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|Title:||Potential health effects of exposure to carcinogenic compounds in incense smoke in temple workers|
Ohmar May Tin Hiang
Chulabhorn Research Institute
|Keywords:||Pharmacology, Toxicology and Pharmaceutics|
|Citation:||Chemico-Biological Interactions. Vol.173, No.1 (2008), 19-31|
|Abstract:||Incense smoke is a potential hazard to human health due to various airborne carcinogens emitted from incense burning. This study aimed to evaluate the potential health effects of exposure to benzene, 1,3-butadiene, and polycyclic aromatic hydrocarbons (PAHs) emitted from incense smoke in temple workers. Exposure and health risks were assessed through the measurement of ambient exposure as well as through the use of biomarkers of exposure and early biological effects. Ambient air measurement showed that incense burning generates significantly higher levels of airborne benzene (P < 0.01), 1,3-butadiene (P < 0.001) and total PAHs (P < 0.01) inside the temples, compared to those of the control workplace. Temple workers were exposed to relatively high levels of benzene (45.90 μg/m3) 1,3-butadiene (11.29 μg/m3) and PAHs (19.56 ng/m3), which were significantly higher than those of control workers (P < 0.001). The most abundant PAHs were chrysene, B[ghi]P, B[a]P, B[a]F and fluoranthene. Concentrations of B[a]P and B[a]P equivalents in air samples to which temple workers were exposed were 63- and 16-fold, higher, respectively, than those to which control subjects were exposed (P < 0.001). Biomarkers of exposure to benzene (blood benzene and the urinary metabolites trans,trans-muconic acid and S-phenylmercapturic acid), 1,3-butadiene (urinary monohydroxy-butenyl mercapturic acid) and PAHs (1-hydroxypyrene) were all significantly higher in temple workers than those in control workers. DNA damage and DNA repair capacity were measured as biomarkers of early biological effects. Temple workers had a significant increase in DNA damage observed as a 2-fold increase in the levels of leukocyte 8-hydroxy-2′-deoxguanosine (8-OHdG) and DNA strand breaks (P < 0.001). A significant reduction of DNA repair capacity in temple workers determined by the radiation challenge assay was also observed. These results indicate that exposure to carcinogens emitted from incense burning may increase health risk for the development of cancer in temple workers. © 2008 Elsevier Ireland Ltd. All rights reserved.|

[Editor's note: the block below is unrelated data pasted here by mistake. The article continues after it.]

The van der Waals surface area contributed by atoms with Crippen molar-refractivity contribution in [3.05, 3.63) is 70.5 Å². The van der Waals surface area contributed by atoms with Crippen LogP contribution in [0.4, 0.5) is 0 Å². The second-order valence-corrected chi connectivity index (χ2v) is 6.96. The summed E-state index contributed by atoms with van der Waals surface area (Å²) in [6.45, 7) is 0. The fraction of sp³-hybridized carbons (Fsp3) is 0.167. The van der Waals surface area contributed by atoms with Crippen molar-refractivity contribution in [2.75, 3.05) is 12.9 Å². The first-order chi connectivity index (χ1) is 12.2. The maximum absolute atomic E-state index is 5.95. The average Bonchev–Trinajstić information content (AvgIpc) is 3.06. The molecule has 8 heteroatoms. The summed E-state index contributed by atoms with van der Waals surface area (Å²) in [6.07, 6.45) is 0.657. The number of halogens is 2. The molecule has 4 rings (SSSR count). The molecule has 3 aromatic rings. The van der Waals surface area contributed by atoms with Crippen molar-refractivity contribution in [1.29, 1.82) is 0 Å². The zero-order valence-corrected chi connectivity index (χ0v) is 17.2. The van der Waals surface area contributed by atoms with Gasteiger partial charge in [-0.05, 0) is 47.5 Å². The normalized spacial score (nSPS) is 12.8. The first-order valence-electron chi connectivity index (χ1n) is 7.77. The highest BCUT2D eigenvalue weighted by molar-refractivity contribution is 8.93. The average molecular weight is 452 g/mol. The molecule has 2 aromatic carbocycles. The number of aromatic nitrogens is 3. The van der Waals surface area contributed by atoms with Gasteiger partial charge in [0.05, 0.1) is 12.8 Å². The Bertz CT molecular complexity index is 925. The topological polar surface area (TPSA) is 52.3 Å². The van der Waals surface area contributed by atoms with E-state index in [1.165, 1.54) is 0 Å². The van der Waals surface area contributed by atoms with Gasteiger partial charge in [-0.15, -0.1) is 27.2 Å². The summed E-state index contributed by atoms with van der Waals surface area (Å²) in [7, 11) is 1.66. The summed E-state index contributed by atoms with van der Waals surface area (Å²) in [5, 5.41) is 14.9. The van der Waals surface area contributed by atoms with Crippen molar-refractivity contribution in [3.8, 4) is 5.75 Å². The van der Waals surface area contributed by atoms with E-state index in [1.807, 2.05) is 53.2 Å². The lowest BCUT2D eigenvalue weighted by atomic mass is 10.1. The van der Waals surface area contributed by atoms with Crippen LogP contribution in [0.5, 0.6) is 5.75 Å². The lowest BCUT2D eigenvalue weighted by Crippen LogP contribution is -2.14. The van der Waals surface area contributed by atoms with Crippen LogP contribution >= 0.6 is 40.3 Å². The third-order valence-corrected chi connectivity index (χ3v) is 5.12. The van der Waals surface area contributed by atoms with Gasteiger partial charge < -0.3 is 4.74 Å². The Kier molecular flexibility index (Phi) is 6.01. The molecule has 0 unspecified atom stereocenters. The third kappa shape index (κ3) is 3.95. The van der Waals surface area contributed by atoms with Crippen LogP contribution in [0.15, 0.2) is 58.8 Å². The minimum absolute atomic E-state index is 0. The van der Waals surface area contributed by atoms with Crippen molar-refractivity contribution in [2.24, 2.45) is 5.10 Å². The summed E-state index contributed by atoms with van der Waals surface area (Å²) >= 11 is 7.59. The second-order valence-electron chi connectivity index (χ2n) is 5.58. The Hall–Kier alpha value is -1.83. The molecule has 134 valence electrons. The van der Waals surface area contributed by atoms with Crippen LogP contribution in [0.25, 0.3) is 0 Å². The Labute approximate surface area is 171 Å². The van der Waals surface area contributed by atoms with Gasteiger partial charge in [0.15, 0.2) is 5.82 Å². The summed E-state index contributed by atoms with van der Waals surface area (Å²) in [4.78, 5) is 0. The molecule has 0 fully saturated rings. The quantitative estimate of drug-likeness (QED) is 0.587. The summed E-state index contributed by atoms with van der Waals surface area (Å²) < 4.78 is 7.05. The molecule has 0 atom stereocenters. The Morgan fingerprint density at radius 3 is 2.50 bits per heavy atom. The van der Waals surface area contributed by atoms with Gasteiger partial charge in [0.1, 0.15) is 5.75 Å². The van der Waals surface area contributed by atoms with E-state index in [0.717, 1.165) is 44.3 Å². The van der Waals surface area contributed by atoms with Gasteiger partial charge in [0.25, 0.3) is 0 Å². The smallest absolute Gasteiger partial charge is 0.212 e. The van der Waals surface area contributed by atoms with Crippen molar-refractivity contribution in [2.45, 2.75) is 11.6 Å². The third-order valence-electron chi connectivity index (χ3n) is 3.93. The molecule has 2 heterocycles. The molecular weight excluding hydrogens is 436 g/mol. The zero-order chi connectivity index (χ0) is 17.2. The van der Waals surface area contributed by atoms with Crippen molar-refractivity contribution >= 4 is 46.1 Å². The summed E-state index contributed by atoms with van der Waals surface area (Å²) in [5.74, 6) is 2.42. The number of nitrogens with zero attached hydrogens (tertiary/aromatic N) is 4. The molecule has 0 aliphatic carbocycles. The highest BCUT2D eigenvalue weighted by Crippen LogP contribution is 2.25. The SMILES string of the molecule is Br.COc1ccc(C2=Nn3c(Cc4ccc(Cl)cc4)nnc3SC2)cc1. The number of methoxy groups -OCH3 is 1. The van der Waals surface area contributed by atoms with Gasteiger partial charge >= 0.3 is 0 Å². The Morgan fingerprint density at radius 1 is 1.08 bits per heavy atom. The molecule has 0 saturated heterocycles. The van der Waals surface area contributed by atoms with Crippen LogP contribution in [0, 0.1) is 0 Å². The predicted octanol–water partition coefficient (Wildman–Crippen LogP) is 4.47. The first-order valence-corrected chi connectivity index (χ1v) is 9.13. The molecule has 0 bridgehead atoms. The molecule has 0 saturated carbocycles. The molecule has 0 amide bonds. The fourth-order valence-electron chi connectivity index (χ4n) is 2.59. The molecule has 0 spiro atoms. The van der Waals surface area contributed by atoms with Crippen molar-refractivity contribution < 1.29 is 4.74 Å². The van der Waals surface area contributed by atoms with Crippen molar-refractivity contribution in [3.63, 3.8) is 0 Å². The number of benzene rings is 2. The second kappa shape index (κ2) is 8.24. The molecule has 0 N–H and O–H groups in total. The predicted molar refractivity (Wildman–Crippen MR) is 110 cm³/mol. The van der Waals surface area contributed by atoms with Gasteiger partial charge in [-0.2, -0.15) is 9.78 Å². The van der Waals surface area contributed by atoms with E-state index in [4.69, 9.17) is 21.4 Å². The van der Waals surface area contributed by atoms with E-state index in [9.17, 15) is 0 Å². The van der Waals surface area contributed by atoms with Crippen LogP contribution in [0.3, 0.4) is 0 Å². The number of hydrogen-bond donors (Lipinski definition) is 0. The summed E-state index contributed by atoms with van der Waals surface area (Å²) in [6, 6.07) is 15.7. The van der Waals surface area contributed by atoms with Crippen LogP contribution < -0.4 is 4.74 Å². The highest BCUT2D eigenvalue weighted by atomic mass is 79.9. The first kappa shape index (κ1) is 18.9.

|Appears in Collections:||Scopus 2006-2010|
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